Real Dangers of Obama’s Revamped Faith-Based Programs
I usually don’t blog here at all, but it’s time for me to toss in my two cents over the issue of Obama revamping the faith-based program first founded by Bush. Recently in news, President Obama signed an executive order to establish a revamped White House Office on Faith-Based and Neighborhood Partnerships.
But as we know, while President Obama speaks in the language of unity and strength in diversity, he remains a radical liberal. In his inaugrational speech, he said that America is a nation of Christians, Jews, Buddhists, Hindus, and non-believers. But what does it mean when addressing the revamped White House Office on faith-based programs?
The most contentious issue surrounding the updated office, potential restrictions on the hiring practices of religious groups that receive taxpayer dollars, will undergo a thorough legal review before Obama makes a decision on hiring guidelines.
If the religious organizations receive federal money, will that mean they have to compromise on hiring workers who may not share their religious beliefs? Does that an evaneglical organization which receives federal money will have to hire homosexuals or workers whose religions are in sharp contrast with the aforementioned organization’s religious tenets? Obama professes to be a Christian, but yet, he never demonstrates true Christian principles on touchy subjects like abortion. So, it’s important to see what kind of hiring guidelines Obama will establish in regards to faith-based programs.
Obama’s advisers want to be certain tax dollars sent to the faith-based social service groups are being used for secular purposes, such as to feeding the hungry or housing the homeless — not for religious evangelism. The administration doesn’t want to be perceived as managing the groups yet does want transparency and accountability.
Herein lies the main problem. There are some faith-based programs that use social services as a means of preaching the message of salvation through Jesus Christ’s atoned blood on the Cross for our sins. By avoiding to preach the Gospel and offering social services at the same time really defeats the main goal of such programs. And they are more likely to be excluded from receiving any sort of federal money.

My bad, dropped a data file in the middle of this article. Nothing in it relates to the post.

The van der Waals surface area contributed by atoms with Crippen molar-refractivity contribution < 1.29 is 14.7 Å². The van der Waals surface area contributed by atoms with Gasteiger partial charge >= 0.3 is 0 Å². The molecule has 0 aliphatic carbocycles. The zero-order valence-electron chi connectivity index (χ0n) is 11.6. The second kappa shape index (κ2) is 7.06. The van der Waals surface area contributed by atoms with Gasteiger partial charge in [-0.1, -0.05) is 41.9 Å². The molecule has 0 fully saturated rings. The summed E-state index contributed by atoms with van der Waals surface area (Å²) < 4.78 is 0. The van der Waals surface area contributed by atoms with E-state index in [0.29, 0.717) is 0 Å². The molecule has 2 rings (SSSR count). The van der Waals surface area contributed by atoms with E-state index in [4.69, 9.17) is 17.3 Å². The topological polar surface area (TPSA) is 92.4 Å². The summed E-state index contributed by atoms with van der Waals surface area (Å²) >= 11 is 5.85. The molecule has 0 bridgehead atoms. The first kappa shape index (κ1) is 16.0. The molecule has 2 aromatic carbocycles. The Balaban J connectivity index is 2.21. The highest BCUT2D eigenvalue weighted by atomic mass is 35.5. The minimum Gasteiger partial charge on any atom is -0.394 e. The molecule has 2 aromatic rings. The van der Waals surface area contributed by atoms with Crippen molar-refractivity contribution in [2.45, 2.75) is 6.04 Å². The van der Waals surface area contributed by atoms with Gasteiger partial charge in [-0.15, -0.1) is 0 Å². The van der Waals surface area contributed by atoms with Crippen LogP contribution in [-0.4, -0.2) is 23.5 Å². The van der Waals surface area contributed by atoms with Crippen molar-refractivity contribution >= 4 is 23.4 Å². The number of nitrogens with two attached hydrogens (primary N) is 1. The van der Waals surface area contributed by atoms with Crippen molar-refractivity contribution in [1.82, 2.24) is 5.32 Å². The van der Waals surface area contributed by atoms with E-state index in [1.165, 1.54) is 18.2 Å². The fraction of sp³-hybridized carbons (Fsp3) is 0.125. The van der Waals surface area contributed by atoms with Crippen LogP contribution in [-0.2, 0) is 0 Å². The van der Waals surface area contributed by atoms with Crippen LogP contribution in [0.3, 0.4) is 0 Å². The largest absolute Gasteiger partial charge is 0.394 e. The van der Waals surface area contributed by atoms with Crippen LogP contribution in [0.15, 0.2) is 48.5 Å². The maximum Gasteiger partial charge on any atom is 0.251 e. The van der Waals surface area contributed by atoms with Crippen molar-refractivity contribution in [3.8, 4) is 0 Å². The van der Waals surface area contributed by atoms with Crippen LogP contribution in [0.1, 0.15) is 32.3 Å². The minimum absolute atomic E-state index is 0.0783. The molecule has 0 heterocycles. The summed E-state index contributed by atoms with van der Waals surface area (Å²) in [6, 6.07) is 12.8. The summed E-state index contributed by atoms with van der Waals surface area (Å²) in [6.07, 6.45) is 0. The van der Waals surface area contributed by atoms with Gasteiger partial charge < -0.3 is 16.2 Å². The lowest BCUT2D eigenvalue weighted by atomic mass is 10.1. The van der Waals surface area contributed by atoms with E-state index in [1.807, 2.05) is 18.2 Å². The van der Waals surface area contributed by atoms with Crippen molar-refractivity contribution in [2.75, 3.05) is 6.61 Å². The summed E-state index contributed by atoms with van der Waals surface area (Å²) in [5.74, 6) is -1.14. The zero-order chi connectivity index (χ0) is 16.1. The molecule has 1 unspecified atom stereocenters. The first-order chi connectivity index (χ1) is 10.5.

If Obama professes to be a Christian, then how can he tell Christian organizations to shut up on offering the free gift of God while at the same time sending off people with cookies on way to Hell? Yes, that’s right you heard it correctly, I do believe there is a literal place called Hell, and that’s for people who have rejected God’s love through Jesus Christ as their personal Savior. I know that it’s a touchy subject, but I believe in being blunt here. Religious evangelism is an imporant part of many Christian organizations.
I thin it’s only fair to let faith-based programs do their work without having to compromise their religious principles. After all, as a born-again Christian, it pains me to pay taxes to federal government which has just lifted off bans on providing federal funding to agencies that promote abortion aboard. In short, I’ve just paid taxes so that an unborn baby can be murdered at will, without giving it a chance to live a life full of potential possibilities. There you go.
To be perfectly honest, it seems to me that Obama is using federal money as a means of enforcing his idea of religious unity on all faith-based organizations. However, to be fair, if any organization receives some sort of federal money, there would have to be some strings attached to it, after all, there’s no such thing as a free ride. But avoiding religious evangelism? Come on.
How can Obama call for accountability and transparency if he nominates tax cheats and display flawed moral judgments on the issues like abortion? But I guess the only thing Obama can say is, “I won.” Yeah, right.
Cross-posted at Deaf Conservative’s Domain blog